REBA brings Rocky Mountain Institute’s Business Renewables Center, World Wildlife Fund’s Corporate Renewable Energy Buyers’ Principles (supported by WRI), World Resources Institute’s Charge Initiative and BSR’s Future of Internet Power initiative together under one umbrella, providing a platform that meets the needs of buyers, developers, utilities, and regulators in a complex and ever-changing sector.
RMI’s Business Renewables Center is a member-based platform that streamlines and accelerates corporate purchasing of off-site, large-scale wind and solar energy. The initiative's 200 members have collectively completed over 7.5 GW of renewable energy deals.
WWF’s Corporate Renewable Energy Buyers’ Principles, supported by WRI, outlines what corporate buyers want from the market to increase access to renewable energy, and engages utilities and utility regulators and policy makers to expand access in the US, Mexico, India and China. The 65 Buyers’ Principles signatories represent over 48 million megawatt hours of annual demand by 2020.
WRI’s Charge Initiative convenes companies and utilities in action-oriented partnerships to expand clean energy in China, India, the United States, and across Southeast Asia and Latin America.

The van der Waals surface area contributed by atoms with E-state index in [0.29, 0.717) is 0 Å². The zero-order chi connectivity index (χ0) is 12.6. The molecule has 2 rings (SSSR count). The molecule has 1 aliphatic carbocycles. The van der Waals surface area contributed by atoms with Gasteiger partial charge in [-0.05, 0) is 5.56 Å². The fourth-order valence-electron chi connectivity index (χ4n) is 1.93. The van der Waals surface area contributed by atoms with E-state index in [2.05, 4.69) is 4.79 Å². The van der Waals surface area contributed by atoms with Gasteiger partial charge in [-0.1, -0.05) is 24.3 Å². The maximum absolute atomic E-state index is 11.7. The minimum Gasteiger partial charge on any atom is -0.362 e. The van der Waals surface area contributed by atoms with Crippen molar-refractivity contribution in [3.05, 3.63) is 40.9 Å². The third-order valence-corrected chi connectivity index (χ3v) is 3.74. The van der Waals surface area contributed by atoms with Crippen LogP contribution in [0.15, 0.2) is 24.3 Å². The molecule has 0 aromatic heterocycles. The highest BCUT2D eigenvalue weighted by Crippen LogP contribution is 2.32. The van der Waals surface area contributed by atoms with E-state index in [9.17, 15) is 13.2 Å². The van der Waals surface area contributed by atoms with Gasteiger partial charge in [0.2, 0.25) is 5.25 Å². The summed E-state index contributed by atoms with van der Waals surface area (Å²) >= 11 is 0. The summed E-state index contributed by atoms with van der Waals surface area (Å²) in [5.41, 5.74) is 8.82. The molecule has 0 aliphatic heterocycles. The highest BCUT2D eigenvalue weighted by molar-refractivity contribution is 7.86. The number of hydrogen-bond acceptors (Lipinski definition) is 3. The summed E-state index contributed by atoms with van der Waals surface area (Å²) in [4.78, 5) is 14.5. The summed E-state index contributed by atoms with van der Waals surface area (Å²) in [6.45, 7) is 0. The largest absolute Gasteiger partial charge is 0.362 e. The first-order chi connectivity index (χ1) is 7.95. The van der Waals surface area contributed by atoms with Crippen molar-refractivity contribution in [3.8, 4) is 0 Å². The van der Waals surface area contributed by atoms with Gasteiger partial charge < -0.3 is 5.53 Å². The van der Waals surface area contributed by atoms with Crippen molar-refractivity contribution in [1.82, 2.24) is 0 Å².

BSR’s Future of Internet Power initiative brings together companies to address challenges and collaborate on solutions that will enhance the ability to procure renewable energy to power data centers. As of June 2017, more than 20 data center using companies and providers have demonstrated support for sustainable and clean energy practices through the initiative’s Corporate Colocation and Cloud Buyers’ Principles.
P.J. Simmons, Chair of CEF, lauded the REBA partners for their vision, ambition and achievement: “REBA demonstrates what is possible when diverse stakeholders put their egos aside and work together to solve huge problems. The four partnering organizations are modeling what a successful collaboration looks like. We’re proud that twenty-six CEF member companies are already part of REBA, and extend this award to them as well.”
Dr. John B. Goodenough
CEF extended an honorary C.K. Prahalad Award to Dr. John B. Goodenough. Beginning in the 1950s with the magnetic element that enabled the first random-access memory (RAM) of the digital computer, Goodenough’s pioneering work helped bring to market the first rechargeable lithium ion battery, essentially launching the wireless revolution. Most recently, at the age of 94, he led a collaborative effort with M. Helena Braga of the University of Porto, Portugal and The University of Texas at Austin to develop a potentially game-changing battery cell. Uniquely cheap, lightweight, and safe, it is designed to be charged faster and last longer than current batteries allow–breakthroughs that could overcome the technological hurdles that have slowed down widespread adoption of electric vehicles and stationary energy storage. Another advantage is that the battery cells can be made from earth-friendly materials, substituting widely available sodium for lithium.